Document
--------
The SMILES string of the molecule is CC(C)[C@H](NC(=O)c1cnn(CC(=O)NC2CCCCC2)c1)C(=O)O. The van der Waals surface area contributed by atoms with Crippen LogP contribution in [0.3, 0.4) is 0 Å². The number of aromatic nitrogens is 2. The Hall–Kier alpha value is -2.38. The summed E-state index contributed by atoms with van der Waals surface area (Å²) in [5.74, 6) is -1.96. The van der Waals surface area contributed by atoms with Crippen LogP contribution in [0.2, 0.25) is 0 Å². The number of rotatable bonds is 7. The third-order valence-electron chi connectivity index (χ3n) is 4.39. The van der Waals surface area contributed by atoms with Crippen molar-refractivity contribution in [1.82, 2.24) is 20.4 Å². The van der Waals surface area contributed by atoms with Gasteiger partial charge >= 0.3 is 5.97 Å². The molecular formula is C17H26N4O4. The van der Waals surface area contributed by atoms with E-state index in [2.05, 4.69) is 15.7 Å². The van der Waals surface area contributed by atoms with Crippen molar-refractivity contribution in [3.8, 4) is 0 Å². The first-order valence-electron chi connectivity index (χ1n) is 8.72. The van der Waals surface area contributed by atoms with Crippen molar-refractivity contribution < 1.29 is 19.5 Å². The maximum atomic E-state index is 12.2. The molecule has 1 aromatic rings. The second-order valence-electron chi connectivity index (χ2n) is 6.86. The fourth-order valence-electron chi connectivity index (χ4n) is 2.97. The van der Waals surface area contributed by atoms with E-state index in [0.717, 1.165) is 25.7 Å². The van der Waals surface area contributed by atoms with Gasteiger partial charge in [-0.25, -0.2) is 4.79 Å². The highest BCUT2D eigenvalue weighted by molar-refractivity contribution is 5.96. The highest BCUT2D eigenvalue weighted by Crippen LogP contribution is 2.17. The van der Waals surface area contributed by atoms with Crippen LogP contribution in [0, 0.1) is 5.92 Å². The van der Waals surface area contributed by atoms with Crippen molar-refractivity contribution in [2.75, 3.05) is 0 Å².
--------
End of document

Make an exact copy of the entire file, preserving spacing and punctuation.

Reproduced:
The SMILES string of the molecule is CC(C)[C@H](NC(=O)c1cnn(CC(=O)NC2CCCCC2)c1)C(=O)O. The van der Waals surface area contributed by atoms with Crippen LogP contribution in [0.3, 0.4) is 0 Å². The number of aromatic nitrogens is 2. The Hall–Kier alpha value is -2.38. The summed E-state index contributed by atoms with van der Waals surface area (Å²) in [5.74, 6) is -1.96. The van der Waals surface area contributed by atoms with Crippen LogP contribution in [0.2, 0.25) is 0 Å². The number of rotatable bonds is 7. The third-order valence-electron chi connectivity index (χ3n) is 4.39. The van der Waals surface area contributed by atoms with Crippen molar-refractivity contribution in [1.82, 2.24) is 20.4 Å². The van der Waals surface area contributed by atoms with Gasteiger partial charge >= 0.3 is 5.97 Å². The molecular formula is C17H26N4O4. The van der Waals surface area contributed by atoms with E-state index in [2.05, 4.69) is 15.7 Å². The van der Waals surface area contributed by atoms with Crippen molar-refractivity contribution in [3.8, 4) is 0 Å². The first-order valence-electron chi connectivity index (χ1n) is 8.72. The van der Waals surface area contributed by atoms with Crippen molar-refractivity contribution < 1.29 is 19.5 Å². The maximum atomic E-state index is 12.2. The molecule has 1 aromatic rings. The second-order valence-electron chi connectivity index (χ2n) is 6.86. The fourth-order valence-electron chi connectivity index (χ4n) is 2.97. The van der Waals surface area contributed by atoms with E-state index in [0.717, 1.165) is 25.7 Å². The van der Waals surface area contributed by atoms with Gasteiger partial charge in [-0.25, -0.2) is 4.79 Å². The highest BCUT2D eigenvalue weighted by molar-refractivity contribution is 5.96. The highest BCUT2D eigenvalue weighted by Crippen LogP contribution is 2.17. The van der Waals surface area contributed by atoms with Crippen LogP contribution in [0, 0.1) is 5.92 Å². The van der Waals surface area contributed by atoms with Crippen molar-refractivity contribution in [2.75, 3.05) is 0 Å².